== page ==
British and European negotiators have reconvened in the Belgian capital Brussels to kick off the second round of marathon talks on the UK’s withdrawal from the European Union (EU).
UK Brexit minister David Davis joined Chief EU negotiator Michel Barnier at the European Commission headquarters on Monday, nearly a month after a chaotic first round that saw London make big concessions on how the talks should be held.
"We made a good start last month but we are now getting into the substance of the matter," Davis told reporters.
"For us, it's incredibly important we now make good progress," he added. “Now it's time to get down to work and to make this a successful negotiation."
Barnier also hoped for “good progress” but declined further comment. He promised to provide more details on Thursday, after tackling a range of issues in the four-day talks.
Last month, Davis agreed to settle the divorce terms before getting to the details about future relations with the EU.
This is a stark retreat from one of the UK’s core demands, calling for parallel talks on both aspects of the process.
The EU has demanded an early agreement on three issues: the rights of EU nationals living in the UK; the UK’s “exit” payment to the EU; and the border between Northern Ireland and the Republic of Ireland.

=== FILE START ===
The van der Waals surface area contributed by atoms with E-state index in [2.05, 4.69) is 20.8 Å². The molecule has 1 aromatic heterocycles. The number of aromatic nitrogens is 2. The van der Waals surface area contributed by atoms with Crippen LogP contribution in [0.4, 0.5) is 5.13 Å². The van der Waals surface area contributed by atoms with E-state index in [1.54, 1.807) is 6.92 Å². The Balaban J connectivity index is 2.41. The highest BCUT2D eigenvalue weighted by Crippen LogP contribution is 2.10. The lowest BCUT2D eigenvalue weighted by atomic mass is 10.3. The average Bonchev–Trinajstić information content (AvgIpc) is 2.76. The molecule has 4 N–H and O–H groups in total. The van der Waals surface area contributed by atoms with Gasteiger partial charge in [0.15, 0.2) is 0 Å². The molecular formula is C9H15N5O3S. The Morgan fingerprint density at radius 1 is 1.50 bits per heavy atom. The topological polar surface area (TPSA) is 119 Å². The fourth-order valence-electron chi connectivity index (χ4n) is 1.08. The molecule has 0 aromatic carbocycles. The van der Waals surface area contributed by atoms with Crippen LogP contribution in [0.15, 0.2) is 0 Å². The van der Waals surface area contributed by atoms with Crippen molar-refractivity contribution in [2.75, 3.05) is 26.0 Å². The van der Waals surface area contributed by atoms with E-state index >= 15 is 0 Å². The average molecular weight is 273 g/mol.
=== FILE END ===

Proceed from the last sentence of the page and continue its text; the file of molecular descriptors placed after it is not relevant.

Barnier has made it clear that the EU would only proceed to future ties when "sufficient progress has been made" in these areas.
‘Corbyn could join EU talks’
UK Prime Minister Theresa May’s weakened political position following the June 8 general election has allowed Labour leader Jeremy Corbyn to seek a more active role in Brexit talks.
The chief opposition leader says his party is able to use its ties with other parties around the EU to get a better divorce deal in a friendlier and more respectful manner than May, who has openly threatened to leave the bloc without a deal.
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"In contrast to the Conservatives' megaphone diplomacy, we will conduct relations with our European neighbors respectfully and in the spirit of friendship,” he said.
The more level-headed approach by Corbyn has prompted the European Parliament's chief negotiator Guy Verhofstadt to ask for him and other party leaders to be signed up on May’s team.
Criticizing May’s "somewhat chaotic" way of handling the pending divorce, the outspoken Belgian told the Independent that “the negotiations should involve more people with more diverse opinions.”
"This is much bigger than one political party’s internal divisions or short term electoral positioning,” he added.
Corbyn and his top party allies discussed Brexit with Barnier and other EU officials in Brussels last week.